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MIT Sloan Professor Paves the Way for Women Entrepreneurs

The U.S. ranked as the best country for female entrepreneurship in last week’s Dell’s Global Entrepreneurship and Development Index. While this new ranking is an encouraging development that promises interesting, innovative entrepreneurship in the years to come, Professor Fiona Murray of MIT Sloan has researched the subject of female entrepreneurship extensively and says work remains to be done on this front.

Professor Murray, a professor at MIT since 1999, is the David Sarnoff Professor of Management Technology at MIT and faculty director of the Martin Trust Center for MIT Entrepreneurship. Her most recent publication was entitled, “From Bench to Board: Gender Differences in University Scientists’ Participation in Commercial Science,” published in the Academy of Management Journal (2012).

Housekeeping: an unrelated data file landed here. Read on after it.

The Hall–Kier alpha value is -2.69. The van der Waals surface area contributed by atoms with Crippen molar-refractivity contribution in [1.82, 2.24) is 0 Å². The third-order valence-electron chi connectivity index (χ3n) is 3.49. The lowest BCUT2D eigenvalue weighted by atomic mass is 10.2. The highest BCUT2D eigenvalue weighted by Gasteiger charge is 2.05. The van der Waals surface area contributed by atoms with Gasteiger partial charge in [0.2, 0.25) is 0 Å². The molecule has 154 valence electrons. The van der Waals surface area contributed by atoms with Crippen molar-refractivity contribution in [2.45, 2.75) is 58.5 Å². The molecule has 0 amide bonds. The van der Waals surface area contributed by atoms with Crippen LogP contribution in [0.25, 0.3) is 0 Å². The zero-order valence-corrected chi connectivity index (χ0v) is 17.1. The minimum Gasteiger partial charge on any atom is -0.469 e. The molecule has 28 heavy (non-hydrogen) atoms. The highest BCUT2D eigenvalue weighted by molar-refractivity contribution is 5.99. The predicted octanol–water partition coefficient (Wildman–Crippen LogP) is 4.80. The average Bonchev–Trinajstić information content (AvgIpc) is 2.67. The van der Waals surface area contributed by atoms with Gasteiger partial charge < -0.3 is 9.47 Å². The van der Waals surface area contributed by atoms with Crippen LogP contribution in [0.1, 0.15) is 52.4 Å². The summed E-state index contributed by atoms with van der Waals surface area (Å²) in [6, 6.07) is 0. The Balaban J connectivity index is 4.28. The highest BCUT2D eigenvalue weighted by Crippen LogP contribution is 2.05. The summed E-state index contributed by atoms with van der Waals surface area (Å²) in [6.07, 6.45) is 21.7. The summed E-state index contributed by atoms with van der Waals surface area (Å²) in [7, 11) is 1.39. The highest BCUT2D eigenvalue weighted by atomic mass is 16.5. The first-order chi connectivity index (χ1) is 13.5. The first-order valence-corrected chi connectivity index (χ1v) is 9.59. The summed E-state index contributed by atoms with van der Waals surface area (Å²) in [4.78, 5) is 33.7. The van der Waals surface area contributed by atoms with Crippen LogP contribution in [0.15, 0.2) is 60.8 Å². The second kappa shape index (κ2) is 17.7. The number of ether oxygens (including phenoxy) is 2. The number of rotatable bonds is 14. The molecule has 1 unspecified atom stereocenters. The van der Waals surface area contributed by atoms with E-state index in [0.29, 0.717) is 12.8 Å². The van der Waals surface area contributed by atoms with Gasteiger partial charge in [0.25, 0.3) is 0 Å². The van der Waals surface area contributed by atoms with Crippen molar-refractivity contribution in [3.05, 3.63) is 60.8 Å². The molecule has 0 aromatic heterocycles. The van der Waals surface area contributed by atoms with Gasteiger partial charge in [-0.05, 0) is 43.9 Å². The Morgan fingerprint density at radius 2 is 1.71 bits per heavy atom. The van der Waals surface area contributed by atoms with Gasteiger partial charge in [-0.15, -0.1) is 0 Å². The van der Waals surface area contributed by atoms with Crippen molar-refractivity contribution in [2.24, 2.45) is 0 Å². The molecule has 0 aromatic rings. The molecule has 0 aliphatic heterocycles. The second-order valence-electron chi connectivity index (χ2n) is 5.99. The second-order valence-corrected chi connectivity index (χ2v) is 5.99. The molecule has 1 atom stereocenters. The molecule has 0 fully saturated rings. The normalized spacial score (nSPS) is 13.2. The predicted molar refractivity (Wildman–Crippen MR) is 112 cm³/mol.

Although business women in the U.S. are in a better position that their global counterparts, the differences between women in innovative entrepreneurship and men remains substantial. Professor Murray points out women researchers apply for patents and, thereby, commercialize their work 60% less than their male colleagues.

After speaking with women entrepreneurs, Murray found that women weren’t as plugged into the networks and contacts of their industry as men in the same industries. In addition, women researchers tend to be more concerned that patenting their innovative concepts and creations will negatively affect the flow and exchange of information and, thus, the camaraderie and quality of research within their industry communities.

Murray also found that women with rates of production and innovation better or equal to those of their male colleagues were simply not asked to join boards for collaborative innovation. These women also receive less than five percent of venture capital funding. Professor Murray postulates that investors simply show less interest in reviewing female-led enterprise.

Within the MIT Sloan community, efforts have been made to reverse some of the self-limitation and discriminatory trends faced by female innovators. Sloan’s female MBA candidates are encouraged to attend pre-organized, official events for support and entrepreneurship. Under Murray’s leadership, numerous women entrepreneurs have also been invited to speak at MIT. Murray hopes that these efforts will make MIT Sloan a pioneer in equalizing the opportunities for female entrepreneurs.

 

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